CINCINNATI -- It's Tax Day. Hopefully the vast majority of you have already calculatedyour personal finance numbers and filed.
There is no rest for the number crunchers in NFL front offices, though. With free agency continuing and the draft nearly three weeks away, they are still trying to move around figures in a way that allows them to pay the players they want in the fashion they want to, and to sign others.
Deadlines don't exist in the salary-cap world. It's a constant struggle to balance the books and keep a roster intact. That's one of the reasons the numbers fluctuate so regularly.
As we've mentioned often this offseason, the Bengals are among the teams that have had and continue to have a large amount of cap space with which to work. They began free agency just less than $30 million under the cap, and have barely moved from that after cutting a few players and avoiding big-splash free-agency signings. Currently, the Bengals are operating at more than $24,230,000 under the salary cap, according to figures from the NFL Players Association. ESPN's Stats & Information has them slightly higher, at just more than $24,309,000 under the cap.
Newly signed Bengals defensive end Sam Montgomery's contract hasn't yet been added to those figures.
Defensive tackle Domata Peko's extended contract, one that will give him $4.4 million of guaranteed money this year alone, was the most the Bengals spent on one player this offseason.
That, of course, falls in line with how the organization normally operates. The Bengals don't like to spend in free agency unless they're keeping some of their bigger-name stars. As you probably know by now, quarterback Andy Dalton, receiver A.J. Green and linebacker Vontaze Burfict are among the players whose contracts will expire next March. They're each seeking new deals.
Bengals executives have said they'd like to re-sign Dalton as quickly as they can, although the talks aren't as far along right now as they might like. They also have plans to keep Green, but are likely to exercise the fifth-year option on him next season. As a top-10 pick in the 2011 draft, Green has a fifth-year option that can be exercised. That extra year will give the Bengals another year to rework their payroll and it also will give them another year of anticipated salary-cap gains from the league. Teams were allowed to spend $133 million on players this year. They could be at an annual cap of $150 million within the next two years. So, Cincinnati has time with Green. Burfict probably will get done this offseason, although Dalton appears to be the immediate priority.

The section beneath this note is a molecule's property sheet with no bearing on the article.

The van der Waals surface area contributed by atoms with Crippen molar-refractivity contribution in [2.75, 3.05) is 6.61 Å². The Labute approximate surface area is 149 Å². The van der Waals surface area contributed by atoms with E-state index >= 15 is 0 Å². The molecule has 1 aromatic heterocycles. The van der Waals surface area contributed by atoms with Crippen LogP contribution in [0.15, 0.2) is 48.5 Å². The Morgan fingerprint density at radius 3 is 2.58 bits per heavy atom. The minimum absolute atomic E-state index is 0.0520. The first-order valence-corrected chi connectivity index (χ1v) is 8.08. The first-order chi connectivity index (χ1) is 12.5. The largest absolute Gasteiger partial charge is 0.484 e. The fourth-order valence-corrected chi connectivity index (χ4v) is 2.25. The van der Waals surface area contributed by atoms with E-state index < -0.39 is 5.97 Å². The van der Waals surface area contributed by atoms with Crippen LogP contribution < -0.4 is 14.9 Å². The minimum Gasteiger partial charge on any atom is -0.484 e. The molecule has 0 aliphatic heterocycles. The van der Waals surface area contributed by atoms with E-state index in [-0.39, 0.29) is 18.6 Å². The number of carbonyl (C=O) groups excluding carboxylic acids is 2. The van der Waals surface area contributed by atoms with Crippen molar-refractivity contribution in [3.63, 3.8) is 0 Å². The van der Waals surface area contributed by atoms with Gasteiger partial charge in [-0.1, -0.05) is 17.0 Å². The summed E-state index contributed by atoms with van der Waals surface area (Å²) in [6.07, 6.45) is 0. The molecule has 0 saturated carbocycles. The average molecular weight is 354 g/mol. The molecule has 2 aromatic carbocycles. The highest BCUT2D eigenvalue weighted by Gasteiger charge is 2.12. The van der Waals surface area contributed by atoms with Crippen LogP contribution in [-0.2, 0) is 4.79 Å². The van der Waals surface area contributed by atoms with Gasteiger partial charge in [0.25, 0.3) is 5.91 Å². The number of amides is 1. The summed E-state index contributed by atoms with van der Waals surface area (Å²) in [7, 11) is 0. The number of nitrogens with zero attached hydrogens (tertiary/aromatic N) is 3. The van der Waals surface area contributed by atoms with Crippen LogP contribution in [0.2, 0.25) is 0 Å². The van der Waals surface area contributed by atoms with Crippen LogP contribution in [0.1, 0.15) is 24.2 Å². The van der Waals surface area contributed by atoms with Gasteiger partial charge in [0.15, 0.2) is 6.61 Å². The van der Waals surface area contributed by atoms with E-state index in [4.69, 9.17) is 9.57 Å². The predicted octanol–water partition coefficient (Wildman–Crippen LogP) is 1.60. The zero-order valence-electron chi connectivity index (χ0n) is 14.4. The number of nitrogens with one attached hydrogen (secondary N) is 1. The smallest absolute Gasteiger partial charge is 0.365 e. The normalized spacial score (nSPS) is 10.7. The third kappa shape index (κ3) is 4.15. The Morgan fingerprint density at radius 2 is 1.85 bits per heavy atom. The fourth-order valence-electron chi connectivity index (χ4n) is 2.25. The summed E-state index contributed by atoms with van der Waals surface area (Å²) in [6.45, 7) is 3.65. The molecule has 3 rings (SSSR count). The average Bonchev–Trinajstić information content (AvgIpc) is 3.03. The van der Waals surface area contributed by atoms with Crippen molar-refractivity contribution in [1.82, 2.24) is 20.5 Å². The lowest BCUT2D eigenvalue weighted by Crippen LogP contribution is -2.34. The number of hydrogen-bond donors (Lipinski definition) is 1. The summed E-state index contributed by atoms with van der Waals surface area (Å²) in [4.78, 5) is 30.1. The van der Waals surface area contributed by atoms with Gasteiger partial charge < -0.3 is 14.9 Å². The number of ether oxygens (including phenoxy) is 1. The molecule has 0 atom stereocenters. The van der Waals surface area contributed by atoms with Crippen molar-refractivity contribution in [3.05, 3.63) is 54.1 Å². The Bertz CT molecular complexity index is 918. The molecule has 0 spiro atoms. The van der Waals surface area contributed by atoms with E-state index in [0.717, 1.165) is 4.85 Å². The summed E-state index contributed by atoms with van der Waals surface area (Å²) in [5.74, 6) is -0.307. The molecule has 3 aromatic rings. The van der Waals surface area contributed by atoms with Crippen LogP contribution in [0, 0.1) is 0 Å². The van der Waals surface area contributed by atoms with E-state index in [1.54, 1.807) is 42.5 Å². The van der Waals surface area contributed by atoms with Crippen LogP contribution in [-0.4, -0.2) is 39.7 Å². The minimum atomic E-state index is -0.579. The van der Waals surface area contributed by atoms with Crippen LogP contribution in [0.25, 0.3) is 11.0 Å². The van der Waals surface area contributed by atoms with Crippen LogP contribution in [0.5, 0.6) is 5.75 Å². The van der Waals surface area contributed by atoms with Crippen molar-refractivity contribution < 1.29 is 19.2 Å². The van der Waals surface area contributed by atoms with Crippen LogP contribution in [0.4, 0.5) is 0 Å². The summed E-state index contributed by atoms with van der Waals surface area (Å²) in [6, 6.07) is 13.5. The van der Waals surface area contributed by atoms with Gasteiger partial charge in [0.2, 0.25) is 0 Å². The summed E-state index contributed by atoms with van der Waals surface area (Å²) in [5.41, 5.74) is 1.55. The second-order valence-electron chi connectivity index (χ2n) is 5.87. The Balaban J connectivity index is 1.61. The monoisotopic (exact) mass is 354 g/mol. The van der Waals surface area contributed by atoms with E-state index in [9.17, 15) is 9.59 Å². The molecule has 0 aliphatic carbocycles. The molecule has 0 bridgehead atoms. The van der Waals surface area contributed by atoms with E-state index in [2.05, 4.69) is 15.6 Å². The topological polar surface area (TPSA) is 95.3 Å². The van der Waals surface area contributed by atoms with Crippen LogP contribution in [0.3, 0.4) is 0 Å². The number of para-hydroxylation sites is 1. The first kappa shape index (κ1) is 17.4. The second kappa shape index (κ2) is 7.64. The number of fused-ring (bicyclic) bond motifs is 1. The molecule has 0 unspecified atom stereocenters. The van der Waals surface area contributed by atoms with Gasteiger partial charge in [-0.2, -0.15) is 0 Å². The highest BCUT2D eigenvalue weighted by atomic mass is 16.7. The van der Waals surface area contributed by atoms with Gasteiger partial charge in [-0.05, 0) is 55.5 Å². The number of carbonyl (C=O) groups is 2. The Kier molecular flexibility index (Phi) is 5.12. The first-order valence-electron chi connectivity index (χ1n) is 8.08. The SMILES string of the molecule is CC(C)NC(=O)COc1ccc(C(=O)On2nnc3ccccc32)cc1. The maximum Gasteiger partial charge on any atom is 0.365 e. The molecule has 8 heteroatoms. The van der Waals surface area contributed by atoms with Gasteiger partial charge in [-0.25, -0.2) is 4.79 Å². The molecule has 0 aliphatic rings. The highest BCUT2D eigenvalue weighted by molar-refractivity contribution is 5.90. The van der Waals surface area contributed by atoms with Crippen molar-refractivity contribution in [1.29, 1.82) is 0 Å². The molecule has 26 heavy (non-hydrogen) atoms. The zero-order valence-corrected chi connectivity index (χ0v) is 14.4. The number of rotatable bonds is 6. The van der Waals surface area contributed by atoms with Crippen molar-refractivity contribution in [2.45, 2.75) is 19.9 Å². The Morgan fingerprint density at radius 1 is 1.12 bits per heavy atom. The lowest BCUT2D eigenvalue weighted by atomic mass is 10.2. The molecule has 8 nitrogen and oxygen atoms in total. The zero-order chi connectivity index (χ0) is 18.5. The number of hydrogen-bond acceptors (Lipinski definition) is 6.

It's because of these three pending free agents that the Bengals have still set aside seemingly so much money. They also have a sizable portion allocated for their draft spending. With nine picks in this year's draft, they'll have plenty of players soon to pay. It is typically in the draft where the Bengals like to make their biggest offseason noise.
Three teams have more salary-cap space than the Bengals ... for now. At more than $30.8 million, the Browns are leading the league in available salary-cap space. The Jets have just more than $26 million and the Jaguars are at about $25.2 million, according to ESPN Stats & Information's findings. None of that takes into account the Browns' pending re-signing of center Alex Mack.
The NFLPA has the Browns at more than $39 million remaining, the Jets at more than $26 million and the Jaguars closer to $15 million left in cap space. Per their numbers, the Bengals are third in existing cap space.